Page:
Feeding the EOTRH Horse

Learn how to design a diet for horses suffering or recovering from equine odontoclastic tooth resorption and hypercementosis (EOTRH).
Please login

No account yet? Register


Feeding the EOTRH Horse
Once healed, many horses that have had incisors removed due to EOTRH can consume relatively normal diets. | Photo: iStock

How to design a diet for horses suffering or recovering from this dental condition

Equine odontoclastic tooth resorption and hypercementosis, or EOTRH, can be a mouthful of trouble for horses, particularly those older than 15. Although first described in the veterinary literature in 2008, EOTRH has probably been around for some time. In the past decade, however, as emphasis on equine dental care increased, veterinarians collectively noticed this unique condition.  

The disease’s hallmark is resorption, or breakdown, of the incisor and canine teeth, including the tissue surrounding each tooth and the internal roots. Hypercementosis, or excessive production of cementum, which with enamel forms the tooth’s external surface, can occur simultaneously as the body attempts to stabilize the affected teeth. Other cells respond by creating extra cementum that eventually forces out the tooth and root. In severely affected horses, veterinarians surgically extract all diseased incisors to alleviate pain, infection from periodontal (affecting the gums and structures surrounding the teeth) disease, and ­inflammation.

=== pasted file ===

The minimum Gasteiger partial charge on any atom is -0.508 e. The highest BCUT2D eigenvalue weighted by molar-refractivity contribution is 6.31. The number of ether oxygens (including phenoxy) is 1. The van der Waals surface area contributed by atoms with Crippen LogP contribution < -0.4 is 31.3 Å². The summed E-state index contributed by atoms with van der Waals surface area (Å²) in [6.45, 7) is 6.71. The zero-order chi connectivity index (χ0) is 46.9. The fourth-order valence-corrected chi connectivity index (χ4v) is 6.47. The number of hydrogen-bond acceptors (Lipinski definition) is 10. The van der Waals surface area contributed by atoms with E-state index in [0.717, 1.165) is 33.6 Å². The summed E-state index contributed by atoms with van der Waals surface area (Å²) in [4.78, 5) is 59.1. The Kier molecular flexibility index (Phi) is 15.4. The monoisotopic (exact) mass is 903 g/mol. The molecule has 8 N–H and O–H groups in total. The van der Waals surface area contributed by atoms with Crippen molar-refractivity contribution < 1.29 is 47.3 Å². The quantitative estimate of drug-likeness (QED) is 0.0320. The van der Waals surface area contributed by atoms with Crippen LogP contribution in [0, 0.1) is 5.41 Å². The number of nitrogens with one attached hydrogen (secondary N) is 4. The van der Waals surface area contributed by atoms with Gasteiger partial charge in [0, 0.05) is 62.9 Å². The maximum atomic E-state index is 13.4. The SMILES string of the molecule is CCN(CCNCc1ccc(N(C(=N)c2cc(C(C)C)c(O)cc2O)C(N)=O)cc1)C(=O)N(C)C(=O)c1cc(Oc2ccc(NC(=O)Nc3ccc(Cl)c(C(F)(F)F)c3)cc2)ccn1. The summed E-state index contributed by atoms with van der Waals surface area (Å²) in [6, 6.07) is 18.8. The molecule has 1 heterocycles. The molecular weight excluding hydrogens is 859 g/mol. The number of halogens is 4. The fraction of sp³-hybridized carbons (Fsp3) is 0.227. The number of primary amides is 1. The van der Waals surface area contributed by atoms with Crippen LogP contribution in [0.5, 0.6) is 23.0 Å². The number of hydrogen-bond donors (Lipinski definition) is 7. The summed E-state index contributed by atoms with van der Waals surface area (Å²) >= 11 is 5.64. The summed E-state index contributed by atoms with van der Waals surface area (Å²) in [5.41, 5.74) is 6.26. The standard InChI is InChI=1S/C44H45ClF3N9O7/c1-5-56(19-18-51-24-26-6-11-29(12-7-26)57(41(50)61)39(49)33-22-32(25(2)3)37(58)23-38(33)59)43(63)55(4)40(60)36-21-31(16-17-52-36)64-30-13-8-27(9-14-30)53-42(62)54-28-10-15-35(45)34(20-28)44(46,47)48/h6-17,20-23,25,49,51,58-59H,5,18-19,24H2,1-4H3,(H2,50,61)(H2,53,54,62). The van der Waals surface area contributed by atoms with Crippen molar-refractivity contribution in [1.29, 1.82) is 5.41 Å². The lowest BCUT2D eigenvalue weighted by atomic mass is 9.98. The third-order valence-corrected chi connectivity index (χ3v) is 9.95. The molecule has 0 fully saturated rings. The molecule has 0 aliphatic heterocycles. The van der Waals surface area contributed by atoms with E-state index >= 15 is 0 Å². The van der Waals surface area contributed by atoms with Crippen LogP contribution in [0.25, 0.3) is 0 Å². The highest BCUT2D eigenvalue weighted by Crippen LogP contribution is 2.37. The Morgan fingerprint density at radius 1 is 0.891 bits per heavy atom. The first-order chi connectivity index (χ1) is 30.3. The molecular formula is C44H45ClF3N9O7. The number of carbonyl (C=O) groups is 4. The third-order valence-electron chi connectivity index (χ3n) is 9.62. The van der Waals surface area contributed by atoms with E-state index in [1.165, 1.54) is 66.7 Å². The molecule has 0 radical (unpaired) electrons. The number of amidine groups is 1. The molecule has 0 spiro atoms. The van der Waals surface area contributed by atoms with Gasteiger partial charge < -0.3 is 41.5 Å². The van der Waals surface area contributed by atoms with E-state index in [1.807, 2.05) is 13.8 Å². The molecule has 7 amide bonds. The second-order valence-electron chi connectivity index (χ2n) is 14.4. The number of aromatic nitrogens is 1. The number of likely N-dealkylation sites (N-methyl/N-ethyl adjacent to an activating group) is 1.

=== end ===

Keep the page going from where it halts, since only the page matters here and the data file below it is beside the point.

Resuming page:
Because anything affecting a horse’s teeth also ultimately affects his ability to consume food, we’ll discuss best practices for feeding EOTRH horses. For more background on this dental disease, see TheHorse.com/35688.

Dietary Links to EOTRH

Reseachers still don’t know what exactly causes hypercementosis in EOTRH-affected horses. However, factors associated with hypercementosis development in humans include functional stress and inflammation of the tooth root (Grier-Lowe et al., 2015). Age-induced strain on the periodontal ligaments, which anchor the teeth in their sockets, could potentially trigger EOTRH development, but not all horses that develop the disease are old. Other factors, including housing and behaviors such as cribbing, might also play a part.